Link to Owner Dr. Robert B. Pamplin Jr.



Woodstock pays for maintenance and upkeep at its Community Center; this sale is how it's paid for

COURTESY OF TONY FREIXAS - There were hundreds of plants to choose from - something for any garden or gardener - at the May 11th Woodstock Plant Sale, on the day before Mothers Day. The sale raises money to cover annual maintenance and cleaning costs of the Woodstock Community Center, where it is held. After the recent Woodstock neighborhood Plant Sale, Pete Adams – Financial Manager of the Friends of the Woodstock Community Center – reported gross sales of $7,851.00. "I haven't paid a single invoice or reimbursement yet," Adams clarified, "And we certainly purchased more product this year than we have in the past, but that looks like a great day!"

And indeed it was. The weather was pleasantly hot on Saturday, May 11, and the sale broke all previous records, netting more than enough funds to cover all custodial costs for the Woodstock Community Center for the coming year – that's what the funds were raised for. Taking care of the small Center is the main function of the Friends group, a committee of the Woodstock Neighborhood Association (WNA).

Terry Griffiths, who has been in the process of retiring from her longtime position as lead organizer for the annual plant sale, expressed gratitude for "so many, many people" who helped run this year's sale, donated plants, and organized the volunteer power to ensure its success. A record number of volunteers included eight provided through Portland Parks & Recreation, as arranged by PP&R Volunteer Coordinator Steve Pixley.

Any casual observer of the buzz around the Woodstock Community Center on that Saturday morning – or on the day before, when a bevy of volunteers spent the day sorting and pricing plants – would have seen it was "definitely a team effort," as Griffiths observed. She especially credited Sandy Profeta with being "way more to me than a right-hand person," and "contributing phenomenal computer skills" to help organize and publicize the sale.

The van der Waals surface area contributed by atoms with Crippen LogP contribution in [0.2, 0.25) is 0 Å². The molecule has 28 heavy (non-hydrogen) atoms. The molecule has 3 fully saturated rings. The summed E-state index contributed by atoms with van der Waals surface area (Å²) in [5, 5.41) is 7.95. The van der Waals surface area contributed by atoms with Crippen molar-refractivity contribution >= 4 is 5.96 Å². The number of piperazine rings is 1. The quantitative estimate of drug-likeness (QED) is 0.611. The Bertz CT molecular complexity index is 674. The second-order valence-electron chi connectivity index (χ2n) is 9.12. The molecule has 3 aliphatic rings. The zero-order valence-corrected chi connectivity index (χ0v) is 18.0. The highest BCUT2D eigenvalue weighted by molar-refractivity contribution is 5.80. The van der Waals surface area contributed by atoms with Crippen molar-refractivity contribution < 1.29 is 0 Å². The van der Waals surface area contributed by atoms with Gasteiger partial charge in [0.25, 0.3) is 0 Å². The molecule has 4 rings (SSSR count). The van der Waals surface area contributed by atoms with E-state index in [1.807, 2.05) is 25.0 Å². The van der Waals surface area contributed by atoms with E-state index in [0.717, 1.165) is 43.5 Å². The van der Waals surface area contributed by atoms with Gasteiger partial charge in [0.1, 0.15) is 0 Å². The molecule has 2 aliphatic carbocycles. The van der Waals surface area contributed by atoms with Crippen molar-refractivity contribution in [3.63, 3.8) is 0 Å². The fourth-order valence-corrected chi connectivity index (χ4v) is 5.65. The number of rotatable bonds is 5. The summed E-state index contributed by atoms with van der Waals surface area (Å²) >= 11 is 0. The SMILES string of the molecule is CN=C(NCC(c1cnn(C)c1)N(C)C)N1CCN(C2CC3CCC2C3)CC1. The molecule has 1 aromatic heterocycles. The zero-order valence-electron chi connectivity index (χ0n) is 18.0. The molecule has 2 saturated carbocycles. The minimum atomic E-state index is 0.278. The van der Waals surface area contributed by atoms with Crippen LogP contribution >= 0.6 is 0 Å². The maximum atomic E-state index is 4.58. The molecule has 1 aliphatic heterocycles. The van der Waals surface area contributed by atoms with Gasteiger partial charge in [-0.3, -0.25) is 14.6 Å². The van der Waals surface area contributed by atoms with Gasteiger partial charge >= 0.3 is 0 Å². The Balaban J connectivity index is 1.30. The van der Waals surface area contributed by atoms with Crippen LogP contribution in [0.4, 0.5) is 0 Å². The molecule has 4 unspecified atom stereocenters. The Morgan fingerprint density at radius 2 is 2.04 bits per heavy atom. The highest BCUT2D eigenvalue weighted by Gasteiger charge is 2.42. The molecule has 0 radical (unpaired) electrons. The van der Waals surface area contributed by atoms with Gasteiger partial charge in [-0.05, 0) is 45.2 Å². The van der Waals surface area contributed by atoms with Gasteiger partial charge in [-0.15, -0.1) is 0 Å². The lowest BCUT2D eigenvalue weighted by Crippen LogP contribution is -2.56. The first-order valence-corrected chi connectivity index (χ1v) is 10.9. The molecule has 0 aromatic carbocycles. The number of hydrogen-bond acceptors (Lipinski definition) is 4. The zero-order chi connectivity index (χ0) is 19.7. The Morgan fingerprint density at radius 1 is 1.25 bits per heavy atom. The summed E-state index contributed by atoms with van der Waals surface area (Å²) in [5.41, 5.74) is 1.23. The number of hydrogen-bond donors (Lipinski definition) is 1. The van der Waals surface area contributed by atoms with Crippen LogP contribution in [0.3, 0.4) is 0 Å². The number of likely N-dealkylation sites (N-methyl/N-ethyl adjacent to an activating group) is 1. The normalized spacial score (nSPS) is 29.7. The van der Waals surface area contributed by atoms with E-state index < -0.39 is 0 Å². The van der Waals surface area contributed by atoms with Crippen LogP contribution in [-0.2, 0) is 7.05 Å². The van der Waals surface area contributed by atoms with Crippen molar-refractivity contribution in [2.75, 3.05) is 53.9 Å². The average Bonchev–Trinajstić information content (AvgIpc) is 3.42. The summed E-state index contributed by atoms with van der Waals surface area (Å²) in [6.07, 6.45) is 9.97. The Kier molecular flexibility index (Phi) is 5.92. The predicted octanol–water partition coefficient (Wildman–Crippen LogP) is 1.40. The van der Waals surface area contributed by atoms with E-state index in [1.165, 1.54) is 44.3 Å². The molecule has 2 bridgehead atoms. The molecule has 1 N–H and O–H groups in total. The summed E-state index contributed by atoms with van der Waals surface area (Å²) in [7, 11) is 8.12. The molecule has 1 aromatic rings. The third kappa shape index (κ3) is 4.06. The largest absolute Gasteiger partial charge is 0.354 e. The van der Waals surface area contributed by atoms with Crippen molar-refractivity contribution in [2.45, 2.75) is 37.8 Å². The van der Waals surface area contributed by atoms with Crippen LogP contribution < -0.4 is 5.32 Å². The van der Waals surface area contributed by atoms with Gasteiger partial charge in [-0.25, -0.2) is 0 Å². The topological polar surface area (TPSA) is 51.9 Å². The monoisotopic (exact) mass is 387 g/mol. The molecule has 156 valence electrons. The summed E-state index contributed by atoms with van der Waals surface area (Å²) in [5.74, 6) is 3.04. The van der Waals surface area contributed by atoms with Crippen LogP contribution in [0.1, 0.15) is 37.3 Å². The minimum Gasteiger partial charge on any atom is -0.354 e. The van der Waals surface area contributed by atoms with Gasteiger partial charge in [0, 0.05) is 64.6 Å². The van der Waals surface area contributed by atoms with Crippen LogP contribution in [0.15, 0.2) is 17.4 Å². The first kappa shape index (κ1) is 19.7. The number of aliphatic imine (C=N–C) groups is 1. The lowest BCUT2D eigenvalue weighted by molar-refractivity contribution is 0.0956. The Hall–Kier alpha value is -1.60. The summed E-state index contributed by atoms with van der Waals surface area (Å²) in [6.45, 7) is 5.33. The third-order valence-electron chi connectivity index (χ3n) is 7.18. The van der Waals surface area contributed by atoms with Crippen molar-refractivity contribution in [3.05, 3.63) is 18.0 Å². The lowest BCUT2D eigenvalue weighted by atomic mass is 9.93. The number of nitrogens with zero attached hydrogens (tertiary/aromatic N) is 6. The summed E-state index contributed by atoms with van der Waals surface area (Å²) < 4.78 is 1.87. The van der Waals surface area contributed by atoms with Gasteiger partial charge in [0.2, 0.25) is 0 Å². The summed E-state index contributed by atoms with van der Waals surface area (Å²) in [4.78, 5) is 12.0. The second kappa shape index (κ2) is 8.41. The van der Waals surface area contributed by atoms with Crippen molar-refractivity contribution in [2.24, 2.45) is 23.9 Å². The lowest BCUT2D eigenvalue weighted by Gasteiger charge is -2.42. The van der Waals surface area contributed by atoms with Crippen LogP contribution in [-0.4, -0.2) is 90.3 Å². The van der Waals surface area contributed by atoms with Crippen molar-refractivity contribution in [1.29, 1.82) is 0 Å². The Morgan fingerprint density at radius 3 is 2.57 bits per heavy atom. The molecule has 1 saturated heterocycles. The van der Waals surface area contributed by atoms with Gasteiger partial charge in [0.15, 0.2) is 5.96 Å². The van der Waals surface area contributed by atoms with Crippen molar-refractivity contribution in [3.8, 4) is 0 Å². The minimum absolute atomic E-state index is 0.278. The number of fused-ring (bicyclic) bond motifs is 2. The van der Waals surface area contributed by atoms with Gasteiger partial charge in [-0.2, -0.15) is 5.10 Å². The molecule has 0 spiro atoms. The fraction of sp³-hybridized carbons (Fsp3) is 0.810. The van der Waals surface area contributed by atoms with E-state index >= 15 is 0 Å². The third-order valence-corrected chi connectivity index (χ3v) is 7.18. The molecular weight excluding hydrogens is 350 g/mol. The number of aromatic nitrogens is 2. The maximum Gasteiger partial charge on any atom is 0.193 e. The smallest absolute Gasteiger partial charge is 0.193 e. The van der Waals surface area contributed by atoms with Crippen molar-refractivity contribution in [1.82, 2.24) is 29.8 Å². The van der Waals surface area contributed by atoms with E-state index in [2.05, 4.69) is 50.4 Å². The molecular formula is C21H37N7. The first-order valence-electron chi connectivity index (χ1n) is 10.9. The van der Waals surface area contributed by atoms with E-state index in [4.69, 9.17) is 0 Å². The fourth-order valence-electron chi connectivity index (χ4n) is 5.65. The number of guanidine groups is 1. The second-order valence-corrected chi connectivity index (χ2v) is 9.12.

Pete Adams, and Friends of the Woodstock Community Center's Chair Kitsy Brown Mahoney, were impressed by the number of credit card sales, made with the help of a smartphone app used for the first time this year. The amount of "swipes" they both made during the first nonstop hours of the sale convinced them that the availability of this option boosted sales greatly, as no one's purchase had to be limited by cash on hand. But many buyers did come prepared with cash; and either way, gardeners went away feeling thrifty, as the vast majority of plants were priced under $5.

Another reason given for this year's success was the many new neighborhood donors who brought very high quality potted plants to the sale, along with old-timers like Karen and Larry Krettler, who donated volunteer hours, in addition to the strawberry starts and tomato plants that they raised from seed. The Krettlers are the daughter and son-in-law of Jan Elliott, now in her 90s, who was raised in the neighborhood and was active as a WNA member for many years.

Of course, volunteers need to eat, and they were grateful for the donations of pizza, donuts, orange juice, and coffee, from Papa Murphy's, Safeway, and Papaccino's, respectively; as well as "Terry Clements' delicious quinoa salad," which has become a tradition – like the plant sale itself.

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